|The Fairy Tree by Richard Doyle|
Icelandic hidden people from huldu, pertaining to
secrecy, and folk, people, are one of the 13 types
of elves in Iceland. Their dwellings are in mounds,
and they are also called elves. Official opposition to
dancing may have begun in Iceland as early as the
12th century, and the association of dancing with elves
can be seen as early as the 15th century. One folktale
shows the elves siding with the common people and
taking revenge on a sheriff who banned dance parties.
"The Huldufólk are... not so much supernatural as
ultranatural, representing not an overcoming of nature
in the hope of a better deal beyond but a deep reverence
for the land and the mysterious powers able to cause
fertility or famine."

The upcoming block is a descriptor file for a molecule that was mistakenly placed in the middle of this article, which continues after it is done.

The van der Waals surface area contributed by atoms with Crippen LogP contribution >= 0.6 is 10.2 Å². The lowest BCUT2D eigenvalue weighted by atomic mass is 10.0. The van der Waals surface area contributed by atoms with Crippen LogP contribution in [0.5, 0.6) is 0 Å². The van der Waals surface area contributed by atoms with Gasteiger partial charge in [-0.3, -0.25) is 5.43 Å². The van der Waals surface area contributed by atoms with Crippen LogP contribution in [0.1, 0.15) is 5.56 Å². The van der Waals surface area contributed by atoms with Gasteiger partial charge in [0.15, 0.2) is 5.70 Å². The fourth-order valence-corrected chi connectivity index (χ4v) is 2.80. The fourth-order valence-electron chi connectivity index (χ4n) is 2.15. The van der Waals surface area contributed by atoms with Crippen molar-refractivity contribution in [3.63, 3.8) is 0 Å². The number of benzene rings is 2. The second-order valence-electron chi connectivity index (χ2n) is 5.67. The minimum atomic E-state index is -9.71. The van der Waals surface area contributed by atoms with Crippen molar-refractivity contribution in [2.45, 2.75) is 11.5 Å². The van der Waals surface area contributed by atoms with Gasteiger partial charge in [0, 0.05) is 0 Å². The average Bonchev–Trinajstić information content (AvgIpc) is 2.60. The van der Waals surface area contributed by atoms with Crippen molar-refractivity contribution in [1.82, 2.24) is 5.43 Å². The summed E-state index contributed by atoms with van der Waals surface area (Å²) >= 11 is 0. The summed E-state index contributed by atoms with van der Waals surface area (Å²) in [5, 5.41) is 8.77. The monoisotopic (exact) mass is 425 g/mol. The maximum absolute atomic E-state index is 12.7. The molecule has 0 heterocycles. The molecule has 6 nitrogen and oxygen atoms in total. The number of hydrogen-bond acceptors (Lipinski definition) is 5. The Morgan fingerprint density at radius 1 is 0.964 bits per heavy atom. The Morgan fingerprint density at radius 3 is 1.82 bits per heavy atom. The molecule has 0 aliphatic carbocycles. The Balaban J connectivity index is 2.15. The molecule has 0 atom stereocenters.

Although there is not a common origin on their
true nature or shape, it is broadly accepted that these
beings live in the underworld and keep a close relation
with natural elements. Many Icelandic sources describe
them as quite similar to humans... according to the
descriptions from the ones whom have been able to see them.
"The Nickur, Ninnir, and Hnikur, one of the Eddaic
names of Odin. He appears always in the form of a fine
apple-grey horse on the seashore;
but he may be distinguished from ordinary horses by the
circumstance of his hoofs being reversed. If any one is so
foolish as to mount him, he gallops off, and plunges into
the sea with his burden. He can, however, be caught in a
particular manner, tamed, and made to work."